- The Washington Times - Tuesday, November 12, 2002

SACRAMENTO, Calif. (AP) California reached its first settlement yesterday with an energy producer it accused of overcharging the state last year, trimming up to $1.4 billion from its contract with an Oklahoma energy firm and reaping about $400 million more in refunds.

The deal between California and Tulsa, Okla.-based Williams Cos., however, does not immediately translate into lower monthly bills for ratepayers or ease the state's budget deficit. And it affects only about 10 percent of the $43 billion in long-term energy contracts the state reached last year with energy producers during the state's energy crisis.

Williams acknowledged no wrongdoing as part of the agreement, which California Gov. Gray Davis called "a victory for ratepayers."

"The new contract provides us more reliable power when we need it at much more favorable terms," Mr. Davis said.

Yesterday's agreement followed months of negotiations after the parties agreed in principle to renegotiate the state's 10-year energy contract and settle several lawsuits.

The states of Oregon and Washington, which joined class-action suits against Williams, will also receive $15 million each over three years. The three states started a coordinated investigation into energy companies amid accusations of price manipulation during the 2000-2001 West Coast energy crisis.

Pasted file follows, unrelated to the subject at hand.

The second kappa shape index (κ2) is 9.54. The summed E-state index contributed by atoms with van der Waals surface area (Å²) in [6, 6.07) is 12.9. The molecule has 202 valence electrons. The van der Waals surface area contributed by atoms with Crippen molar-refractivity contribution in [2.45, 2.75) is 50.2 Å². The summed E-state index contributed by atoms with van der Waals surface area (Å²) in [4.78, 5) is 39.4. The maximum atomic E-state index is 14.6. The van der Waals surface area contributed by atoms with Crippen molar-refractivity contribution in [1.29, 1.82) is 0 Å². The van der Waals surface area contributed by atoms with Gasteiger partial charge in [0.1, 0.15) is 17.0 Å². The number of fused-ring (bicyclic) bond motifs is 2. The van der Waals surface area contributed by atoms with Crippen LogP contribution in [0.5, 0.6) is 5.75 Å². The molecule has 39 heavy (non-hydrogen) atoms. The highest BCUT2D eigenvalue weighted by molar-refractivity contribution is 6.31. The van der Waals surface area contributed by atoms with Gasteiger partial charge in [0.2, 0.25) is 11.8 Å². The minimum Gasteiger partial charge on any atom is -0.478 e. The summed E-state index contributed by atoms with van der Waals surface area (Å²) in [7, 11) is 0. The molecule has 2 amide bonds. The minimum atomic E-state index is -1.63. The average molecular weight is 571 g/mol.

Aides to California Attorney General Bill Lockyer said they are in similar talks with other energy companies and that more settlements are possible.

In Tulsa, Williams President and Chief Executive Officer Steve Malcolm said the agreement clears the firm to sell its contracts in California and removes potential investor uncertainty.

Mr. Malcolm said his conversations with banks, lenders and shareholders told him the lawsuits and investigations were holding the company back.

"That's why we felt it was critical to get this done," he said.

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